Born this way.
The IOC's changes to transgender policy is useful, but the situation is still complicated.
Will Smith as Dr Bennet Omalu.
Once the stuff of tweeting birds and rolling cartoon eyes, bumps on the head are now linked to dementia. Will Smith's latest movie tells how sports authorities tried to cover it up.
Taking it too far? No hiding this bike motor.
Cycling has been on the look out for mini engines in bike frames, and it may have come up trumps. But it might be missing a trick to invigorate the sport.
Football’s Asian Cup dominated Korean-language news coverage of Australia over the past year.
Australia struggles to rise above the fray in Korean news, consigned to one of a number of countries that form an international community. But football seems to be a clear exception to this.
The cluster of marathon men’s matches in the opening rounds of this year’s Australian Open attests to a broader trend.
Extreme match durations are more common today than at any other time in the modern tennis era. This poses a threat to the sport’s standard of excellence.
Tennis provides an excellent example of a sport of global significance being tainted by gambling’s influence.
The current controversy over match-fixing in tennis has some ironic elements. Anyone watching the Australian Open on free-to-air TV will notice the proliferation of sports betting ads.
Tennis by Shutterstock
You might think statisticians could work out if a player has been cheating – it's not that simple.
Tennis is a sport very suitable for corruption in this hyper-commercialised era.
For the most part, Australian sports are heavily regulated and proactive in addressing doping. The same cannot be said about gambling.
Athletes are marginalised in anti-doping processes led by the World Anti-Doping Agency.
Having learned some hard lessons with the Essendon case, Australia should lead the way in developing a better approach to drug control and anti-doping in sport.
Who wants to gamble on a sport if they know the result has been fixed before the game is played?
The tennis world is the latest sport to be rocked by allegations of corruption, this time by reports of match fixing. So who are the winners and losers when such allegations are made?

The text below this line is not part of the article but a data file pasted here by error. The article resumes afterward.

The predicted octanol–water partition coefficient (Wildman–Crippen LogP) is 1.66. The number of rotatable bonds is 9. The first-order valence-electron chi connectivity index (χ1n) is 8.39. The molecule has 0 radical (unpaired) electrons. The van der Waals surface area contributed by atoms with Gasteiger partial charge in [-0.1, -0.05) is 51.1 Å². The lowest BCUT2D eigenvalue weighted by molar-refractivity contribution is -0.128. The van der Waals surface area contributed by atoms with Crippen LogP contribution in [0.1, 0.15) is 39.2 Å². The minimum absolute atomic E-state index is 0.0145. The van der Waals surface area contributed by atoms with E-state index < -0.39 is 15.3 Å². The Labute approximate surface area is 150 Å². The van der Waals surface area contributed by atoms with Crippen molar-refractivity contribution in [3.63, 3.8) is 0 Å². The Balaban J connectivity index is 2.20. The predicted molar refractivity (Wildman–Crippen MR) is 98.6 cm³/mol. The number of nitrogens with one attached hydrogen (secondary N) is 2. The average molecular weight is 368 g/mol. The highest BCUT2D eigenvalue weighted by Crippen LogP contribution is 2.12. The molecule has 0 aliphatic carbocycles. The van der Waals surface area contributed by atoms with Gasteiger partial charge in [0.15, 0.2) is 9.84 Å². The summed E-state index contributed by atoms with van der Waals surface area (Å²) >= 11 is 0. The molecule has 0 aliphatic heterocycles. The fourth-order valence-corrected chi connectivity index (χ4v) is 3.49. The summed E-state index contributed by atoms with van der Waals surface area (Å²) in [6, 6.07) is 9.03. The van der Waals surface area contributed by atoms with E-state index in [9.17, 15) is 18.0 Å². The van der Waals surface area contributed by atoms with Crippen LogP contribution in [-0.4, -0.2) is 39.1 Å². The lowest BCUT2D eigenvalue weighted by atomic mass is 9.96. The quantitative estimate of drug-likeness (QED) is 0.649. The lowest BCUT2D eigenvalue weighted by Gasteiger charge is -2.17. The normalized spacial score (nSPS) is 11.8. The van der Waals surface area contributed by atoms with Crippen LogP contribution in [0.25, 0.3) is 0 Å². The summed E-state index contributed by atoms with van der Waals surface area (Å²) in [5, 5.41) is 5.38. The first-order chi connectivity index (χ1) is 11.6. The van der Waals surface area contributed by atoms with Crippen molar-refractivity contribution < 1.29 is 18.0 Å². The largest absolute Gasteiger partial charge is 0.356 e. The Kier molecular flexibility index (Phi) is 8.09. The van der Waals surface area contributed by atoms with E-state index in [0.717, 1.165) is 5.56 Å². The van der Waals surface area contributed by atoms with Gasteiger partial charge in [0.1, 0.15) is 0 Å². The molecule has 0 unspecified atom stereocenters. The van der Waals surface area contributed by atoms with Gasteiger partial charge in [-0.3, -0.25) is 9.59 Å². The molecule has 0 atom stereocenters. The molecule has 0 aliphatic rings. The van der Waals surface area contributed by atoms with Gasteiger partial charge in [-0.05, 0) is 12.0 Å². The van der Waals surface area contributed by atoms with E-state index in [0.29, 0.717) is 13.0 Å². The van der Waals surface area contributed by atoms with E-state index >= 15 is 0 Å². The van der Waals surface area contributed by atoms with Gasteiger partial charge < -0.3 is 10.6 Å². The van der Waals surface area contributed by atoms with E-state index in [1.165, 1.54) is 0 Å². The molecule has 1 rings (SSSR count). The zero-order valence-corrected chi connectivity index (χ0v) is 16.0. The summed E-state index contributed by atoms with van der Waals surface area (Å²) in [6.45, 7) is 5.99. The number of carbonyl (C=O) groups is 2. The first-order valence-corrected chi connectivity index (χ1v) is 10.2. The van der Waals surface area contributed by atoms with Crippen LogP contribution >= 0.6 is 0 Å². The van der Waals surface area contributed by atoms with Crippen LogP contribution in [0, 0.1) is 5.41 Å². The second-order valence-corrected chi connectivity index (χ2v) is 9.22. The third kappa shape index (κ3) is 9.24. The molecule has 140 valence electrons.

Navigating a major metropolis with a disability is tough, but the Paralympics give us the chance to make it work.
The long road to reform awaits.
How athletics can and must deal with the doping scandal that threatens the sport's legitimacy.
Thirty-four current and former Essendon footballers have been suspended for 12 months for a doping offence.
Some might think the anti-doping principle of strict liability is too harsh. But the banned Essendon players unfortunately may be barking up the wrong tree if they think they are innocent victims.
Hosting a mega-event isn't all it's cracked up to be - and now some cities are starting to say 'no'.
Maths! It can turn poor darts players into slightly better ones.
Cricketer Chris Gayle’s comments to journalist Mel McLaughlin in a mid-game interview left her reportedly ‘embarrassed, angry and upset’.
As Chris Gayle has so amply demonstrated, there is still considerable resistance to the full integration of women into sport culture – and not least in the sports media.
Pumping iron: Is it really all worth it?
Does working out really cut the mustard in the battle against the bulge? The verdict's in.
Going their separate ways: Diego Costa and José Mourinho.
A look at the statistics shows that having a top-performing centre forward is key to winning games – and ultimately trophies.
It has become a truism that professional athletes, whether they like it or not, “are” role models for others. Talented sportspeople hardly win every time, and sometimes they do not exemplify fair play…
A decision is referred to the video referee in this year’s game between Melbourne Storm and the Eels, at AAMI Stadium in Melbourne, June 15.
AAP Image/Julian Smith
A centralised video ref for next year's NRL season aims to reduce the dramas surrounding refereeing decisions in the game. But how often do the on-field refs get it wrong?